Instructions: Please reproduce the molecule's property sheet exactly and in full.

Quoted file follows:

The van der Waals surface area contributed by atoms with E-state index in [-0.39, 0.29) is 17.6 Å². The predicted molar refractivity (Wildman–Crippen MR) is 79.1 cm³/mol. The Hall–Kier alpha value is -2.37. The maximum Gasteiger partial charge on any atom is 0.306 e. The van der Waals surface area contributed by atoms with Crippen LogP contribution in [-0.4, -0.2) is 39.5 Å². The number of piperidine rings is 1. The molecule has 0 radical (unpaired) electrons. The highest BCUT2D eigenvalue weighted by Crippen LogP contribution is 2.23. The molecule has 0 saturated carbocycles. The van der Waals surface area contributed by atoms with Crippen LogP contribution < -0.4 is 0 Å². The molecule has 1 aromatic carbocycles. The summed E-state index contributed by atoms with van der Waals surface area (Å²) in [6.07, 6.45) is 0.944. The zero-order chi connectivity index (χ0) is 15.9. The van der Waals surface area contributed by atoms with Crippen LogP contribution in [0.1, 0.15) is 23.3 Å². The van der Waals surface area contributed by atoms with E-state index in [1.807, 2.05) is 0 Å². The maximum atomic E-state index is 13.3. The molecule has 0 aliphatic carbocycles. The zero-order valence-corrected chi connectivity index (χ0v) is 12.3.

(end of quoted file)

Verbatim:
The van der Waals surface area contributed by atoms with E-state index in [-0.39, 0.29) is 17.6 Å². The predicted molar refractivity (Wildman–Crippen MR) is 79.1 cm³/mol. The Hall–Kier alpha value is -2.37. The maximum Gasteiger partial charge on any atom is 0.306 e. The van der Waals surface area contributed by atoms with Crippen LogP contribution in [-0.4, -0.2) is 39.5 Å². The number of piperidine rings is 1. The molecule has 0 radical (unpaired) electrons. The highest BCUT2D eigenvalue weighted by Crippen LogP contribution is 2.23. The molecule has 0 saturated carbocycles. The van der Waals surface area contributed by atoms with Crippen LogP contribution < -0.4 is 0 Å². The molecule has 1 aromatic carbocycles. The summed E-state index contributed by atoms with van der Waals surface area (Å²) in [6.07, 6.45) is 0.944. The zero-order chi connectivity index (χ0) is 15.9. The van der Waals surface area contributed by atoms with Crippen LogP contribution in [0.1, 0.15) is 23.3 Å². The van der Waals surface area contributed by atoms with E-state index in [1.807, 2.05) is 0 Å². The maximum atomic E-state index is 13.3. The molecule has 0 aliphatic carbocycles. The zero-order valence-corrected chi connectivity index (χ0v) is 12.3.